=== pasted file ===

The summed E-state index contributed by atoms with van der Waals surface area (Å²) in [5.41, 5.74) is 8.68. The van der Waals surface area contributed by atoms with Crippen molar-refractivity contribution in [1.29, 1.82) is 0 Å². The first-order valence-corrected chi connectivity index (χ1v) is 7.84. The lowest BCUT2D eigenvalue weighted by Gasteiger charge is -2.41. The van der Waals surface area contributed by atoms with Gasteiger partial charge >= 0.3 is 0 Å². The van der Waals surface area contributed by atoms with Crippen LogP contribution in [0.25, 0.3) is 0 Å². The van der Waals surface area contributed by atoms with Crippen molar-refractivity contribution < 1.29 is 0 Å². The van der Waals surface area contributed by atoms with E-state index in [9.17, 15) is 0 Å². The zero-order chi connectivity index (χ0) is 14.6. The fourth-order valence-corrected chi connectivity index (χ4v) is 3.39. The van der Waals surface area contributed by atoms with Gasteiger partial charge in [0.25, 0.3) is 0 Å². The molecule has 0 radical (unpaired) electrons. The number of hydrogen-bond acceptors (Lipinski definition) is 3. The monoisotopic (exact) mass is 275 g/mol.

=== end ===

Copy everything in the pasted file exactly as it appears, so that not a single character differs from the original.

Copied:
The summed E-state index contributed by atoms with van der Waals surface area (Å²) in [5.41, 5.74) is 8.68. The van der Waals surface area contributed by atoms with Crippen molar-refractivity contribution in [1.29, 1.82) is 0 Å². The first-order valence-corrected chi connectivity index (χ1v) is 7.84. The lowest BCUT2D eigenvalue weighted by Gasteiger charge is -2.41. The van der Waals surface area contributed by atoms with Gasteiger partial charge >= 0.3 is 0 Å². The van der Waals surface area contributed by atoms with Crippen LogP contribution in [0.25, 0.3) is 0 Å². The van der Waals surface area contributed by atoms with Crippen molar-refractivity contribution < 1.29 is 0 Å². The van der Waals surface area contributed by atoms with E-state index in [9.17, 15) is 0 Å². The zero-order chi connectivity index (χ0) is 14.6. The fourth-order valence-corrected chi connectivity index (χ4v) is 3.39. The van der Waals surface area contributed by atoms with Gasteiger partial charge in [0.25, 0.3) is 0 Å². The molecule has 0 radical (unpaired) electrons. The number of hydrogen-bond acceptors (Lipinski definition) is 3. The monoisotopic (exact) mass is 275 g/mol.